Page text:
Portable Weapons

Field's Equipment

Training Weapons

Communication Tools

Optical Weapon

Japanese Military Small Arms [Gunyou-Jyu] and Equipment

In 1868 began the Meiji Restoration and Japan was no longer a Samurai country.
One of the first policies pursued by the Meiji government was to encourage Japanese development of their own weapons rather than to purchase weapons from foreign countries. Seeking Fukoku(a wealthy country) by Kyohei ( a strong army) became a national policy. After 13 years the Meiji government succeeded in transcending the age of matchlock guns and the first modern infantry rifle, the Murata Model 13 was adopted. During the Russo-Japanese War of 1904-1905 Japan's weapons development exceeded the world's average.

The history of Japanese weapons development from 1868 until 1945 can be described in four stages:
I. Until the conclusion of the Russo -Japanese War (1905) Japan tried to catch up with the Western countries, eagerly adopting any kind of new technologies.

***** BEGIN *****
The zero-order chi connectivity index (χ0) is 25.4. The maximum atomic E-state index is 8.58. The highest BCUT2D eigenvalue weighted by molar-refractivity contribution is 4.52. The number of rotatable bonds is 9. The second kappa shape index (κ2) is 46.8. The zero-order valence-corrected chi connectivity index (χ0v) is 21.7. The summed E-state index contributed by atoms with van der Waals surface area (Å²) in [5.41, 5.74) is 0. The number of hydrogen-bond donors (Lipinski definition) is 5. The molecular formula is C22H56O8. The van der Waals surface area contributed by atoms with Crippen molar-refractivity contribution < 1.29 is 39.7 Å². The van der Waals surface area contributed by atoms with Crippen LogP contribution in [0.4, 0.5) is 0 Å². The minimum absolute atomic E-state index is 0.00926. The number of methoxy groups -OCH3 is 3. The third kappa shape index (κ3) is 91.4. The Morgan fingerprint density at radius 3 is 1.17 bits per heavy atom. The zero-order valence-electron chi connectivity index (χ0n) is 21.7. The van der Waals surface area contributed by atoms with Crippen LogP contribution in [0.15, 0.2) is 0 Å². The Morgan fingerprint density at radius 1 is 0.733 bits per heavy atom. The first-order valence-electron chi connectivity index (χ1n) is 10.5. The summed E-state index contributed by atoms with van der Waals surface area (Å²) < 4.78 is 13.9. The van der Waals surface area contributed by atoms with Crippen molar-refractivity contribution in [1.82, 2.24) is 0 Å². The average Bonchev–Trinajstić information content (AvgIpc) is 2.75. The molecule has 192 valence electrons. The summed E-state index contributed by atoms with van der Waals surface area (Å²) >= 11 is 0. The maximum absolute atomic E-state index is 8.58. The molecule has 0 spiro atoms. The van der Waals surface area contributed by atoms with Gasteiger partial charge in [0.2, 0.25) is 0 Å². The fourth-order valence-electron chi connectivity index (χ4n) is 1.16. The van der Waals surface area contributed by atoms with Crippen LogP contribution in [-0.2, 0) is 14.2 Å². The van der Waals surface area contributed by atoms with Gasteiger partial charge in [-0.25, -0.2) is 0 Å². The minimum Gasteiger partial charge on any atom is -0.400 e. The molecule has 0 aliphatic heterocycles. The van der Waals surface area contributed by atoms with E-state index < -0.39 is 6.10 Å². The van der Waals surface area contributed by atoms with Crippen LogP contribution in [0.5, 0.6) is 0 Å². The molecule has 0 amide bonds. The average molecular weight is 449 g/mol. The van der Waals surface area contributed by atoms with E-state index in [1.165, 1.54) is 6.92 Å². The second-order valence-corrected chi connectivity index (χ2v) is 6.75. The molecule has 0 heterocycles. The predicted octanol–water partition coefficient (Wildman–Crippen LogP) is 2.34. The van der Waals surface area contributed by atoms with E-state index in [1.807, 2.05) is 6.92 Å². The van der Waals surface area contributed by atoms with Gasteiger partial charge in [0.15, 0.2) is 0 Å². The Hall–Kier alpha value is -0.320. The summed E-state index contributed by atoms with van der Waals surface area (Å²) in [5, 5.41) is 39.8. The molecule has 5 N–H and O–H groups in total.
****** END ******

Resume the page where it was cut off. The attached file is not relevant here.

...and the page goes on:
II. Japan's small involvement in WW I made Japan establish its own system of weapon development, and some Japanese -made weapons were exported to other countries. Exports continued until the Sino-Japanese War with China began in 1937.
III. During the Sino-Japanese War the demand for various kinds of weapons
required more powerful and easier processes of production, and the development of these processes stimulated the creation and growth of many commercial companies which produced weapons and war materials.
IV. During WWII. Japan soon realized the great weapons demands of modern warfare and recognized that military industries needed to become more widely a national project, and she proceeded to make them so, but the lack of materials became more serious and limited production greatly.

As well, the year of The Great Earthquake, 1923, was a very important turning point in the history of Japan's weapons development. Almost all of the weapon manufacturing industry was concentrated in the metropolitan area of Tokyo which was destroyed, so after that disaster the development and production of weapons was relocated to other areas such as Kokura,Nagoya and other Japanese territory.

The Chart of Japanese Rifle Production and the Map